The synchrony underway now is a concert of central banks, not economies. The four major regions -- US, Europe, Japan, and China -- from any historical perspective are each engaged in hysterical fountains of monetary ease. The US is the only one able to begin to back away, although in the most tentative tip-toeing. Our rates are rising, but financial conditions are still easy.

Never having been in this situation before, we can’t know how it ends or normalizes (if there is such a thing). China seems at the end of its debt binge. China’s central bank governor Zhou Xiaochuan has been so able (charming, too, if you get to see him) that he has overstayed every term and age limit, now at last retiring and on his way out shouting “debt danger” to the heavens, obviously with Xi’s approval. Nobody anywhere knows how to end a debt binge without some slowing economic effect, or exporting that effect via trade channels to other economies.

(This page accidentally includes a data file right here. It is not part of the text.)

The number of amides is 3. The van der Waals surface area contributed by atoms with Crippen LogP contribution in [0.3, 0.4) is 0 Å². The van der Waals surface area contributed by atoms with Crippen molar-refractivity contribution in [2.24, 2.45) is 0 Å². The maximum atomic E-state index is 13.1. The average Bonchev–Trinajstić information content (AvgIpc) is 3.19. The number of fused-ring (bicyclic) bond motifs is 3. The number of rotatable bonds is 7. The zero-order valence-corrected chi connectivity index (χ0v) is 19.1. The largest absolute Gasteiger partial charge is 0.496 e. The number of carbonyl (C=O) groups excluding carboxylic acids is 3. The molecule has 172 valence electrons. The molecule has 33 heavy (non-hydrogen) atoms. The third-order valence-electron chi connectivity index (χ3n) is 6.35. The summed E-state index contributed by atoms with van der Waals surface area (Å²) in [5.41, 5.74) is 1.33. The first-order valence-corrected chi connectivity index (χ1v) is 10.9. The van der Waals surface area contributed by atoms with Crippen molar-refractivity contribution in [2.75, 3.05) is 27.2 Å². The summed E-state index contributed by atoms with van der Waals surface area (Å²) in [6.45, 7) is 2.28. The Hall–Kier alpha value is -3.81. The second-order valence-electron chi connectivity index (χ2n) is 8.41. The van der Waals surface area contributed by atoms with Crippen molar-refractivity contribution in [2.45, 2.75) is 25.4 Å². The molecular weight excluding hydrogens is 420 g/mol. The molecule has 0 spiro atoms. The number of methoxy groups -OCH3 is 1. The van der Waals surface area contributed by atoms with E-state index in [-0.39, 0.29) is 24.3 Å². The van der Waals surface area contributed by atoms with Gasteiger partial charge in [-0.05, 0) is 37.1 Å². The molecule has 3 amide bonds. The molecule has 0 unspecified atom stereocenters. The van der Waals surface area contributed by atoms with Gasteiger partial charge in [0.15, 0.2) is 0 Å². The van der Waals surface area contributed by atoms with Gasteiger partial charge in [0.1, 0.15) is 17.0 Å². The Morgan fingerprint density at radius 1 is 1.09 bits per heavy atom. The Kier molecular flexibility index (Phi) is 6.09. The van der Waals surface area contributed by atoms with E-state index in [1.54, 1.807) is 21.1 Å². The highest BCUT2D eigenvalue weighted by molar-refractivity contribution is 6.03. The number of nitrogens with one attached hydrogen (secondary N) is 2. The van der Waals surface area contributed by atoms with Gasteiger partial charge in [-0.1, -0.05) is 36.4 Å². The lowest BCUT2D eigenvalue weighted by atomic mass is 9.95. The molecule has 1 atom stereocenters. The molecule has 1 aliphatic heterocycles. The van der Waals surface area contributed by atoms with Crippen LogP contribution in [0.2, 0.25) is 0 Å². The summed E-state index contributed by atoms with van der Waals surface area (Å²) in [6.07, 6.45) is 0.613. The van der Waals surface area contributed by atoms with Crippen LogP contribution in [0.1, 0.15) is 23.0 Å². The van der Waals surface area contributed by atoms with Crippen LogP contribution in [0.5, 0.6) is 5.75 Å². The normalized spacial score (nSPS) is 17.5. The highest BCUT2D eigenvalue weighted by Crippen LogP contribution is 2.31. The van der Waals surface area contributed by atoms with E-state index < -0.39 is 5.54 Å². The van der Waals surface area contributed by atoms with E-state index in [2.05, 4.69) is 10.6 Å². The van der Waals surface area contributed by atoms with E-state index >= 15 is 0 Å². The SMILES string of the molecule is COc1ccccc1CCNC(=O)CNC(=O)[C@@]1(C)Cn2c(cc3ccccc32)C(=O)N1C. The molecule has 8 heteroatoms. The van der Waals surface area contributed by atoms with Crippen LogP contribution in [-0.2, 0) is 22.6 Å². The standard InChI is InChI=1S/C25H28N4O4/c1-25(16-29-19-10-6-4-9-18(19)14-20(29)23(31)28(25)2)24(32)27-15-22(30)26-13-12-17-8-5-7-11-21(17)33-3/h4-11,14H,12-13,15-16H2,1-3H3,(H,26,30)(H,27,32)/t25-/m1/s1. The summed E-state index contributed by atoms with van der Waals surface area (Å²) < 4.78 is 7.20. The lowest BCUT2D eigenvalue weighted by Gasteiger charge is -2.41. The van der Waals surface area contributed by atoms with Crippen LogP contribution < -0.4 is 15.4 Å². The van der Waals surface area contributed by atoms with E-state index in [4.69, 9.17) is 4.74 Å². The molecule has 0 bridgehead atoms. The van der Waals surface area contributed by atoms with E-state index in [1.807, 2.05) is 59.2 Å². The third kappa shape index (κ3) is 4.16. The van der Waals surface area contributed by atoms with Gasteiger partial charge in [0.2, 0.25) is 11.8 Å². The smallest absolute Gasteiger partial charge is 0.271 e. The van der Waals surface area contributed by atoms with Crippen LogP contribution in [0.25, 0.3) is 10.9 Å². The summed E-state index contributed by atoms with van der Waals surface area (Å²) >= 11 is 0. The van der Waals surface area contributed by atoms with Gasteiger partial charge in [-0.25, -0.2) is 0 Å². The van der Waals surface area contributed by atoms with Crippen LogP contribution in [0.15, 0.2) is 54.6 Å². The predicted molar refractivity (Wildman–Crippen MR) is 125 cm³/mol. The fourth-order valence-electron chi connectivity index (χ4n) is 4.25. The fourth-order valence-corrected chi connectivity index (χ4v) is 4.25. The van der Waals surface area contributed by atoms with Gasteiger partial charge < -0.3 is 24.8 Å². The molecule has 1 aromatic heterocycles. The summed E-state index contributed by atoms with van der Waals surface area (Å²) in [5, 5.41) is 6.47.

Europe is astride the stimulus tiger and dares not dismount. Draghi’s ECB presidency will end in 2019. In the entire 19-year existence of the ECB its chair has been held in sequence by a Hollander, a Frenchman, and an Italian; Germany all the while drumming fingers and waiting its turn. Club Med Europe is just as dependent on the ECB to protect unsustainable debt and currency mistmatch with Germany as it was when Draghi took over in 2011. Germany has been hostile to the whole stimulus effort.

Japan’s financial affairs are hopeless, dependent on the BOJ’s magic trick, making debt equal to double GDP disappear. Japan’s population is shrinking, and the last Japanese will owe a great deal of money.

It is hard to see how this synchrony symphony improves, but it might. Consider Mark Twain’ judgment of Wagner’s music: “It’s better than it sounds.”